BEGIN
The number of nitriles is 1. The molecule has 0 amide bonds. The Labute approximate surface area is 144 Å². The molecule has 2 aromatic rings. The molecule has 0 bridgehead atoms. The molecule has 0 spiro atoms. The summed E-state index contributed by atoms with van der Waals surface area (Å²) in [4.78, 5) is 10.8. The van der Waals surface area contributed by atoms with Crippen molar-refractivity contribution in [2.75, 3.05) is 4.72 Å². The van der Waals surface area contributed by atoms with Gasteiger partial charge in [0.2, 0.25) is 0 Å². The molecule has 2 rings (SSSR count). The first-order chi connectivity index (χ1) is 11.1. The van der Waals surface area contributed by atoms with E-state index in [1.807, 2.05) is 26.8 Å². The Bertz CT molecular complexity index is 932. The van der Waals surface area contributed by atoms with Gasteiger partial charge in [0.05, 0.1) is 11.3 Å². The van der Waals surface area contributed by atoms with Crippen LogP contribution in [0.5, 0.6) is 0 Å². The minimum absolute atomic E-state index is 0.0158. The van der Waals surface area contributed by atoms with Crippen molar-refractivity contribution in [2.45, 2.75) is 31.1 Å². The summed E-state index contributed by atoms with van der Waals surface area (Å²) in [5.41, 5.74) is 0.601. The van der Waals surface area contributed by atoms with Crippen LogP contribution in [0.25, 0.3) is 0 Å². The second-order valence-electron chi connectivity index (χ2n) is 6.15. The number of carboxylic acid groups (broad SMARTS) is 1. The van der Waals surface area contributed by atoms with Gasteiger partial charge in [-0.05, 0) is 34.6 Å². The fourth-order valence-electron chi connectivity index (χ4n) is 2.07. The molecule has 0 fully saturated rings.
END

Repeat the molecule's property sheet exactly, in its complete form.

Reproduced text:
The number of nitriles is 1. The molecule has 0 amide bonds. The Labute approximate surface area is 144 Å². The molecule has 2 aromatic rings. The molecule has 0 bridgehead atoms. The molecule has 0 spiro atoms. The summed E-state index contributed by atoms with van der Waals surface area (Å²) in [4.78, 5) is 10.8. The van der Waals surface area contributed by atoms with Crippen molar-refractivity contribution in [2.75, 3.05) is 4.72 Å². The van der Waals surface area contributed by atoms with Gasteiger partial charge in [0.2, 0.25) is 0 Å². The molecule has 2 rings (SSSR count). The first-order chi connectivity index (χ1) is 11.1. The van der Waals surface area contributed by atoms with E-state index in [1.807, 2.05) is 26.8 Å². The Bertz CT molecular complexity index is 932. The van der Waals surface area contributed by atoms with Gasteiger partial charge in [0.05, 0.1) is 11.3 Å². The van der Waals surface area contributed by atoms with Crippen LogP contribution in [0.5, 0.6) is 0 Å². The minimum absolute atomic E-state index is 0.0158. The van der Waals surface area contributed by atoms with Crippen molar-refractivity contribution in [2.45, 2.75) is 31.1 Å². The summed E-state index contributed by atoms with van der Waals surface area (Å²) in [5.41, 5.74) is 0.601. The van der Waals surface area contributed by atoms with Crippen LogP contribution in [0.25, 0.3) is 0 Å². The second-order valence-electron chi connectivity index (χ2n) is 6.15. The number of carboxylic acid groups (broad SMARTS) is 1. The van der Waals surface area contributed by atoms with Gasteiger partial charge in [-0.05, 0) is 34.6 Å². The fourth-order valence-electron chi connectivity index (χ4n) is 2.07. The molecule has 0 fully saturated rings.